We dated the Zeros… so you don’t have to.


Top 8 Lessons I Learned About Women at the Lancome Counter


You know how when you’re in high school and you exchange wallets with your friends to compare IDs (at least my group did — I ran with the nerds.) Well, nestled in between my DFYIT card (that’s Drug Free Youth in Texas) and my Honor Roll Gold Card (good for nine off-campus lunches!) were my big secrets — a Dillard’s Hosiery Club Card and the personal card of Jacqueline from the Lancome counter (this card also had fancy French words like “Clarifiance” scrawled on the back.)

See, for the last 3 years of high school I lived alone with my mother, a high-powered real-estate agent. I had my own car and was expected to help out with all the errands and chores. Shopping for groceries was kinda fun (I loved buying Chicken by George, and I’d accidentally lose the receipt so my Cadbury Creme Egg purchases would remain secret), but I dreaded those visits to the mall to buy mom’s pantyhose and makeup.

But looking back, I think these shopping trips taught me several lessons about women (other than the difference between Town Taupe and Barely There hosiery) that have proven to be useful in my dating life.

1.      Never make fun of her products or their wild claims. Turn potential mockery into a compliment. Don’t say “Gosh, why do you need some $85 cream to reduce your pores?” Instead, just say “Reduce your pores? They can’t possibly get any smaller or I’ll lose you to some New York modeling agency.”

2.      Pay careful attention to detail. Plummy Rose is an entirely different beast than Rosy Plum. Don’t confuse the two, and don’t ask any questions, just accept it.

3.      Have an opinion, and offer it quickly. Following from number 2, if confronted with a random question about which color you prefer, answer swiftly and offer supporting evidence. “I like the Plummy Rose because it matches your purse better” is an excellent response. Also, when asked a question about two different sizes, always go for the smaller one. She’d rather wear an A/B than a B/C and be uncomfortable, as long as she thinks you think she’s thin.

4.      Don’t impose your own financial logic on women. Resist the urge to point out the fallacy of buying $100 worth of products just so she can get a free $5 makeup bag full of crap she will never use. Think of gift-with-purchase as the female version of happy hour. Note – this strategy is also important for any trips to Lululemon – don’t tell her she can buy the same stuff at Target for $100 less. She knows that, she really just wants the fancy free tote bag.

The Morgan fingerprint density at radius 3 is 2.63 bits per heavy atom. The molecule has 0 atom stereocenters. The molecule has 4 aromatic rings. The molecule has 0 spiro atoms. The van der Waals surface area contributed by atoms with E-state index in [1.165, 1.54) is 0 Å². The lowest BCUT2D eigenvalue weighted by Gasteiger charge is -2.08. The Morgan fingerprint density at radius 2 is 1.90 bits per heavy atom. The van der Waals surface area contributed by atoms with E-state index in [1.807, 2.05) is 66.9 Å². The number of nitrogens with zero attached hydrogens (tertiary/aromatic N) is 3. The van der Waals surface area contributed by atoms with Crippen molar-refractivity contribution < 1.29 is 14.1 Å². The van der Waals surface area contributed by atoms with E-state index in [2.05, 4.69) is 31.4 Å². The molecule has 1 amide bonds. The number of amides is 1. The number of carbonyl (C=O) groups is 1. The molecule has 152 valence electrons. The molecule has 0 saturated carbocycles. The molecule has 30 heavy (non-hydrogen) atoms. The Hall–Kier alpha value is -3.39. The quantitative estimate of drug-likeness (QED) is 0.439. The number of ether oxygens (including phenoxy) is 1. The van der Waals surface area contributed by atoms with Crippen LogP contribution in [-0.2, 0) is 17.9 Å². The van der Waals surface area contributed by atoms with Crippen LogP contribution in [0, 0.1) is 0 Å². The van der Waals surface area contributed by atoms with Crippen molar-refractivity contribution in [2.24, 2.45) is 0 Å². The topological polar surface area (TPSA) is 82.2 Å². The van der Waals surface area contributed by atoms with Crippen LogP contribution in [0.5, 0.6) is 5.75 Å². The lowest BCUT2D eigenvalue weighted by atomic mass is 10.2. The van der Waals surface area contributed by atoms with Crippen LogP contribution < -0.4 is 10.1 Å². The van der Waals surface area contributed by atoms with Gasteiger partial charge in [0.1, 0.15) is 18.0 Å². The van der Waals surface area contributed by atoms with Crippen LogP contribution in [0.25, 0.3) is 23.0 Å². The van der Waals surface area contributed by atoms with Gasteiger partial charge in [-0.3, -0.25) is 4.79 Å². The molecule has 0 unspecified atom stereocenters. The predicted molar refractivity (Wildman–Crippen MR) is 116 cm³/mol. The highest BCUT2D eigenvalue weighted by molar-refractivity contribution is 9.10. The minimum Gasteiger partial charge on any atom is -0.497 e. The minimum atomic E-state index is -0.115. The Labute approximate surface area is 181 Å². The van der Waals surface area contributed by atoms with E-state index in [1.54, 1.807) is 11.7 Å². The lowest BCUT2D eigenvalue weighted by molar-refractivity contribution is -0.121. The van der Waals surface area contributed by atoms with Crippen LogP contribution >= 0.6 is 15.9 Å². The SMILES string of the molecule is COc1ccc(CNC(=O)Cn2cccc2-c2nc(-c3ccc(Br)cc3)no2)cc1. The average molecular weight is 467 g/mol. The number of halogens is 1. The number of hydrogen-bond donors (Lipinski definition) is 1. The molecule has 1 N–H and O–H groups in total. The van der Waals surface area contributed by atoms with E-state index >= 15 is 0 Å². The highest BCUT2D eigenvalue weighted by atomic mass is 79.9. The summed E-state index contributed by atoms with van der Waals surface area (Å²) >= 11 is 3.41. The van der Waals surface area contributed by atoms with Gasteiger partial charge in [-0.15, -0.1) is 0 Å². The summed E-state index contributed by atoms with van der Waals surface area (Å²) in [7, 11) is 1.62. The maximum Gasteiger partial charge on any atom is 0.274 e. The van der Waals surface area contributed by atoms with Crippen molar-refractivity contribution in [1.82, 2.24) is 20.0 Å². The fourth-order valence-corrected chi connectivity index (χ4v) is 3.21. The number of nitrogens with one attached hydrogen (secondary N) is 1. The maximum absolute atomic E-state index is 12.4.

5.      Shopping can increase your vocabulary. While they never showed up on the SAT, I think I’m a better person for knowing the definitions of sandalfoot, allantoin, denier, gusset, and humectant. I’ve even dropped these into casual conversation on dates, earning a knowing smile.

6.      Pay attention to her eyes. If she’s going to spend all that money on one little area (mascara, shadow, liner, brow waxing, that dominatrixy-looking lash curler tool thing, etc.), the least you can do is offer a simple compliment. Or for bonus points, be more specific – use words like “padded deep-set eyes” or somesuch.

7.      Compassion is key. Show a woman you share in her grief that her favorite reoxidizing/toning/cleansing/exfoliating/regenerating combo serum has been discontinued.  See number 1.

8.      Show some respect. You may think all this makeup stuff is frilly, but it’s actually quite complex and based on scientific principles. People win Nobels for this stuff. There’s a reason more women than men go to college – it’s all those years of studying thioglycolates, the effects of Sun-In , and other organic chemistry concepts. Remember that courtroom scene from Legally Blonde? Fall for the stereotype at your own peril.

Sage readers, do you have any wisdom to add?



About the author: Michael

Michael is a cultural omnivore and Texas refugee now based in Washington DC, but he leaves town whenever possible. By day he works behind the scenes in the performing arts, but by night he appreciates French chocolate, Kieslowski films, any of the Real Housewives, and a seat on the aisle. He’s worshipped at Westerburg, and he’s only a junior.

Michael has written 5 articles for us.

2 Responses to “Top 8 Lessons I Learned About Women at the Lancome Counter”

  1. October 13, 2011 at 12:55 pm

    Michael, you are brilliant! And the next time I see you, remind me to tell you the story of when I worked in the hosiery department at Dillards and had a memorable encounter with a lady who needed Evan Picone pantyhose in an ample medium…Love, Jyll

  2. October 13, 2011 at 3:03 pm

    They give out free totes at Lululemon?! I am so there!

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